Discussing the legalities of cannabis in the workplace

Employment lawyer speaks on workplace safety, human rights, privacy and more

Labour and employment lawyer Taylor Buckley speaking on the current regulations around recreational cannabis use in the workplace as part of the TRU Society of Law Students Conference. (Juan Cabrejo/The Omega)

As part of this year’s TRU SLS Conference, Dentons Vancouver labour and employment lawyer Taylor Buckley spoke on the current laws around recreational cannabis use in the workplace, along with some of the uncertainties that accompany them. Buckley primarily focused on workplace health and safety, human rights, privacy and cross-border issues.

With the legalization of recreational marijuana and the cannabis act coming into effect last October, this created many regulatory changes around the use and possession of the substance. Adjustments to the criminal code and pre-existing public use and health laws had to be made to accommodate the act within the legal system. Despite the numerous statutory changes to the use of recreational cannabis, Buckley says not much has changed for employers with the way marijuana is regulated in the workplace, particularly regarding impairment.

“The focus is still on impairment, you still can’t be impaired at work, so nothing has really changed except that hopefully employees aren’t thinking, ok well it’s legal now, I’m going on lunch break to smoke a joint,” he said. “To me this transition has been a big educational piece for employers to say, here’s what’s happening, here’s what your obligations are, you’ll notice that they’re the same as when they were on Oct. 16 (the day before legalization), don’t do anything that’s going to get you in trouble.”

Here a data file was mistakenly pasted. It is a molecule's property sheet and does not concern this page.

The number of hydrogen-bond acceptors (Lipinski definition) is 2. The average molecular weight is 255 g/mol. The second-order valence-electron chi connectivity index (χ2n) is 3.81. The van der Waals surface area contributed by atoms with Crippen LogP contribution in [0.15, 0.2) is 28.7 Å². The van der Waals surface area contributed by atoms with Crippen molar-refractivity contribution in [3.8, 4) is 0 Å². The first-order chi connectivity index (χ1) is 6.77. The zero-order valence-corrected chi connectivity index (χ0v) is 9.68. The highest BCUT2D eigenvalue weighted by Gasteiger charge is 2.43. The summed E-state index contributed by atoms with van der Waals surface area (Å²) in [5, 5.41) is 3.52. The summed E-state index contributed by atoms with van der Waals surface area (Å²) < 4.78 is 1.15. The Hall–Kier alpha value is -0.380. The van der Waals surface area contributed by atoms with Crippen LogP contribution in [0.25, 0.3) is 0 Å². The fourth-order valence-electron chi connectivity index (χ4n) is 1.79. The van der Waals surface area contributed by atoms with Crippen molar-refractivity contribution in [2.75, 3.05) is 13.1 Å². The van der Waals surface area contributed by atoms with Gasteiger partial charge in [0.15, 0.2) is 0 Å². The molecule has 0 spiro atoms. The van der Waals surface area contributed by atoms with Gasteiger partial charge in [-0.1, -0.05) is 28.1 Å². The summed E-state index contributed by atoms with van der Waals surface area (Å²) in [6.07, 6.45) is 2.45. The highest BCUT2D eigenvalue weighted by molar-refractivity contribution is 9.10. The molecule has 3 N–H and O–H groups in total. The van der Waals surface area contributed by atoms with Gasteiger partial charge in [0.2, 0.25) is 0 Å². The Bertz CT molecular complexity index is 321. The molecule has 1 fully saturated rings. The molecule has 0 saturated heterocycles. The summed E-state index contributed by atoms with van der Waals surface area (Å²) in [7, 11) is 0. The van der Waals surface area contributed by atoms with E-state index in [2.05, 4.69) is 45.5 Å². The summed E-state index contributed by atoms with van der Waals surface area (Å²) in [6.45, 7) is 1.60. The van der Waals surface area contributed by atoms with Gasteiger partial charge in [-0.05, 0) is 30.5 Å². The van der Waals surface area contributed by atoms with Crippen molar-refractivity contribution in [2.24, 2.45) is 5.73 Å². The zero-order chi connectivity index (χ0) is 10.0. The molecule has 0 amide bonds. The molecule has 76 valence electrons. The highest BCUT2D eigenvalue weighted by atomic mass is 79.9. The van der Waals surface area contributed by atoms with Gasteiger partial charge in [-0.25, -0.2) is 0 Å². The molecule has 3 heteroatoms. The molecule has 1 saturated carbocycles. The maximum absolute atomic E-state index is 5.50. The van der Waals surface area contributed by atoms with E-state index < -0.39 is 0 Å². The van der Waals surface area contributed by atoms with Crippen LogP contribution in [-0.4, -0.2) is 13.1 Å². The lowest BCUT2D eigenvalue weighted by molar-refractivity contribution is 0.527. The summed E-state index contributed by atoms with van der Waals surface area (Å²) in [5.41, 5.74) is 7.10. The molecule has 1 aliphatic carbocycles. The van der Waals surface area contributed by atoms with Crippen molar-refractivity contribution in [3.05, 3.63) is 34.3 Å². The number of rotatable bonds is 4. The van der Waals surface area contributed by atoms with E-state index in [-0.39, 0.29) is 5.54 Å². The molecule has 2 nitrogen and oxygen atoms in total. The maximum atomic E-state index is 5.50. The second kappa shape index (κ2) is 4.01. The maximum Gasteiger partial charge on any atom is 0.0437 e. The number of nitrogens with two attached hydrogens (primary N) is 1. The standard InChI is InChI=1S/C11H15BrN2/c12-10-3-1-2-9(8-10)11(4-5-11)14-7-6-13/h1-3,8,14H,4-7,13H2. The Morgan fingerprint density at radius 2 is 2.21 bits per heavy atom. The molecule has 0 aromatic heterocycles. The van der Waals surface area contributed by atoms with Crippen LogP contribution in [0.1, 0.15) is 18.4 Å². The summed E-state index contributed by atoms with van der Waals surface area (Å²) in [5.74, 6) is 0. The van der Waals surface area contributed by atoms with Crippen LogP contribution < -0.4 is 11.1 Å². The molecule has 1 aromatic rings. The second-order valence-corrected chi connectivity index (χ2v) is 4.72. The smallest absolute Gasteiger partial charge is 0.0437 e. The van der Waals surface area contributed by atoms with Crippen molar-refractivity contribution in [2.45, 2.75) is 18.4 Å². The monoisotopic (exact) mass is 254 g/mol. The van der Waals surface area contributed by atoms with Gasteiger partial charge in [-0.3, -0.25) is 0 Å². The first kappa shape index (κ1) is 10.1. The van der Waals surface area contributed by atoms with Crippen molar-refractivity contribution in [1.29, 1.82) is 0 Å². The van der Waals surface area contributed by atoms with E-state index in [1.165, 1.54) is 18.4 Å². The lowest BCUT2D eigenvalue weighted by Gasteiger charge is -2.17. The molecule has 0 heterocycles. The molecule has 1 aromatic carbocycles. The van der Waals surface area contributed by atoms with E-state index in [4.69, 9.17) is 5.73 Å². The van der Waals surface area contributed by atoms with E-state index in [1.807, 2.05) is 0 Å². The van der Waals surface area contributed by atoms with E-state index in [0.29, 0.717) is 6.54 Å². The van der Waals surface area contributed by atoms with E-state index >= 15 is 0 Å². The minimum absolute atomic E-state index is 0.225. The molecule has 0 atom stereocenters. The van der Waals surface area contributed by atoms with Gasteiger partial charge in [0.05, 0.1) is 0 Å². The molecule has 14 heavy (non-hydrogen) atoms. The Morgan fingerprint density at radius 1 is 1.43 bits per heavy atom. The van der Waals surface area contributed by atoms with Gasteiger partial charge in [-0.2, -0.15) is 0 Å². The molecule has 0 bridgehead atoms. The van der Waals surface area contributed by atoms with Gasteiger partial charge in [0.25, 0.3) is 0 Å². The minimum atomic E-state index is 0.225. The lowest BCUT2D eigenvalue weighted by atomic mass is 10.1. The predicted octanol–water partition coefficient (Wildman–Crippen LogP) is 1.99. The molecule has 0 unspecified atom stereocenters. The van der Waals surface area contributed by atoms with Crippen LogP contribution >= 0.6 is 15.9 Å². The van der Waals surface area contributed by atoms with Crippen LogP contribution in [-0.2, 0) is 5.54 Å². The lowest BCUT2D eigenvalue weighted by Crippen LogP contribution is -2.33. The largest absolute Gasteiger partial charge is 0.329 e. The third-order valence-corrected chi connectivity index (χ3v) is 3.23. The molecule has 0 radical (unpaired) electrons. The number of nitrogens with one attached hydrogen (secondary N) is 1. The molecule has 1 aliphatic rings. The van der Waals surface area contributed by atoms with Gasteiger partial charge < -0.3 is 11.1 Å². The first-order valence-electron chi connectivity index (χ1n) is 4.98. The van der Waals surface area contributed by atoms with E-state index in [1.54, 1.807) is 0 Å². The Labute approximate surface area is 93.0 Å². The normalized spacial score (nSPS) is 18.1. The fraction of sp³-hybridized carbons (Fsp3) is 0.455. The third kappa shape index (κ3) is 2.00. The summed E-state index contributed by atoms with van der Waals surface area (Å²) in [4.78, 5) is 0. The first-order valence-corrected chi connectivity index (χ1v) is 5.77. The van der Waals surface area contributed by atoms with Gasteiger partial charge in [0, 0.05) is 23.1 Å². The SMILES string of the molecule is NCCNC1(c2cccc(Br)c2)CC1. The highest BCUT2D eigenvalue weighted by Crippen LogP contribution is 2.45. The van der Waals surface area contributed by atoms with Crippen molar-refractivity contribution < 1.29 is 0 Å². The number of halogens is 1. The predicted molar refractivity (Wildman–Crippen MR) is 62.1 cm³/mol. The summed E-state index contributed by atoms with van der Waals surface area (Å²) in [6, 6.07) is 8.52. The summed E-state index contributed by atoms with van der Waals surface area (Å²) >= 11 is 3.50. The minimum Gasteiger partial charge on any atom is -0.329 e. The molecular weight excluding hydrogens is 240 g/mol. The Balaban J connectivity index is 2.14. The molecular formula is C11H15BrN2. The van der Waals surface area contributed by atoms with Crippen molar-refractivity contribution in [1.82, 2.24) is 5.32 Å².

“The last thing you want is to be dealing with an employee who’s good but has made a mistake because they didn’t understand what their obligations are at work,” Buckley added.

In British Columbia under the Human Rights Act, employers have a duty to accommodate disabilities under undue hardship. Buckley expresses that the employer has an obligation to take reasonable steps to accommodate the disability in the workplace. The key word being reasonable, not perfect. For the most part, as long as the employer isn’t discriminating against anyone, the employer is fair game to set the rules or policies they want.

“If someone (an employee) comes to their employer and says, I have this prescription for medical cannabis, the employer can’t say that’s too bad you’re fired. It also doesn’t mean they can say ok, nothing changes,” he said. “The employer has to make efforts to accommodate that disability in the workplace up to a certain point, that point is called undue hardship.”

Unlike testing for alcohol impairment, where a standard can be set using a breathalyzer, there currently isn’t a reliable way to test for cannabis impairment. It becomes a severe grey area, particularly in human rights cases.

“There is no test for impairment when it comes to cannabis which makes it very difficult to apply the framework of impairment or to assess it in the workplace,” he said. “We’ll see how that goes as the testing develops, which I’m sure it will because not only is the government going to work on that for the enforcement of the criminal code, but employers in places like mines and other safety-sensitive positions are going to be very interested in that technology being available to them.”

Taking cannabis or any product containing marijuana in or out Canada is illegal and can result in severe criminal penalties both domestically and abroad. Buckley adds it’s a very sticky situation for those involved in the cannabis industry internationally.

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